The COVID-19 pandemic has brought about a greater shift towards remote working for financial services firms, with three quarters of firms looking to reappraise office space and, relatedly, building capacity of IT systems.
A majority of financial services firms are reviewing their current office space requirements, particularly in insurance, finance houses and banking.
Most of this seems to be driven by a desire to redefine or reconfigure use of existing office space and/or reducing office space. Almost half of financial services firms stated that most of their staff can feasibly work remotely.
- Optimism improved compared with the previous three months, for the first time in three quarters (+9%)
- Business volumes stabilised in the three months to September (+1%), following a sharp drop in the quarter to June (-52%). Next quarter, volumes are tipped to grow (+8%), marking the strongest expectations in a year.
- Average spreads grew (+16%), following five quarters of decline. Spreads are expected to grow again next quarter (+10%).
- The value of non-performing loans continued to grow (+17%), but at a slower pace than in Q1 and Q2 (+37%). The rate of growth is tipped to accelerate next quarter (+38%).
- Profitability fell slightly in the three months to September (-5%), with profits set to be unchanged next quarter (0%).
- Employment fell in the quarter to September (-21%), but at a slower pace than the previous three months (-37%). Numbers employed are expected to fall again next quarter (-17%).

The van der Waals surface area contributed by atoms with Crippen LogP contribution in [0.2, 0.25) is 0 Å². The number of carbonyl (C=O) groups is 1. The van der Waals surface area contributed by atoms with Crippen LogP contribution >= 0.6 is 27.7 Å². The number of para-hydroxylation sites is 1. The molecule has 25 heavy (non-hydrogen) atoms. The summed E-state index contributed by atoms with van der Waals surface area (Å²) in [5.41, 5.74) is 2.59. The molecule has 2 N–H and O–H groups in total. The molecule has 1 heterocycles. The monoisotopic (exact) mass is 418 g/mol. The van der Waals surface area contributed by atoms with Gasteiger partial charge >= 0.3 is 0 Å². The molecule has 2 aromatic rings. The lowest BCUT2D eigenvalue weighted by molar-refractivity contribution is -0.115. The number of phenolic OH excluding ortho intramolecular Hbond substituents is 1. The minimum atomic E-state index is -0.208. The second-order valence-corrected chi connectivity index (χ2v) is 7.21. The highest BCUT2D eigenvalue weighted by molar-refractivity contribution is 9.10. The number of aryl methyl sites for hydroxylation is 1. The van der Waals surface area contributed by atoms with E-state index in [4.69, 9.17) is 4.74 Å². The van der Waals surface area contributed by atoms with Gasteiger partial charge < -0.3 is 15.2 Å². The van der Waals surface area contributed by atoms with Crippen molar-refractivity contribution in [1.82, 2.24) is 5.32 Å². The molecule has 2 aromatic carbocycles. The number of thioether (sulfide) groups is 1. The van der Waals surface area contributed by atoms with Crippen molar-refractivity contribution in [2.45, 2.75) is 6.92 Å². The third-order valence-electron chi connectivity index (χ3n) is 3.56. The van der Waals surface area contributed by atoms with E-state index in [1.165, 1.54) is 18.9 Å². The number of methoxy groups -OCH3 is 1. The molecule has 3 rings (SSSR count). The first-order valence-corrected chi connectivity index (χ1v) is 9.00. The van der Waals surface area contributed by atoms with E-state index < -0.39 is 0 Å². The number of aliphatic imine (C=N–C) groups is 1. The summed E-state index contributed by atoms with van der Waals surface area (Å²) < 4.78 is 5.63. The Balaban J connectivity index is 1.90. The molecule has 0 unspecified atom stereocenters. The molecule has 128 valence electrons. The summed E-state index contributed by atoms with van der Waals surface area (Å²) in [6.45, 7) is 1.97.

- Non-IT investment is set to be cut back over the next 12 months (Land and buildings: -32%, Vehicles, plant and machinery: -19%). IT investment is expected to be higher relative to the previous year, with plans in line with their long-run average (+35%).
- Uncertainty about demand is the top factor weighing on investment (cited by 64% of companies), to the greatest extent since September 2012.
- The biggest drivers of disruption for FS businesses over the year ahead are COVID-19 (83%) and macroeconomic developments (75%). Over half of respondents cited changes in regulation (59%), acceleration in digital technology (59%), political developments (57%) and change in customer behaviours (54%).
- The majority of firms are responding to business disruption by implementing new technologies within their business, or adapting existing tech capabilities (88%). A large proportion are also looking to offer new products or services to customers (69%) or to reduce costs (63%).
- Operational resilience was cited as the top priority in future business strategy and transformation plans (86%) followed by cyber security (77%), advances in technology (77%) and COVID-19 (76%).
- Nearly all financial services businesses anticipate a greater need for skills in technological proficiency in the next five years (98%), and three quarters also believe problem solving or cognitive skills will be needed (75%).
- To meet these needs, financial firms are upskilling existing staff (74%) and looking at greater agility in ways of working (68%).
- 87% expect to automate standardised or repetitive tasks over the next five years, in response to growing digitisation and new technologies.
- The COVID-19 pandemic has brought about a greater shift towards remote working for financial services firms (cited by 88% of companies), with 76% of firms looking to reappraise office space and, relatedly, 71% building capacity of IT systems.
- 74% of financial services firms are reviewing their current office space requirements, particularly in general & life insurance, finance houses and banking. Most of this review seems to be driven by a desire to redefine or reconfigure use of existing office space (cited by 67% of companies), and/or reducing office space (62%).
- Almost half of financial services firms (48%) stated that most of their staff (i.e. between 91% to 100% of their staff) can feasibly work remotely.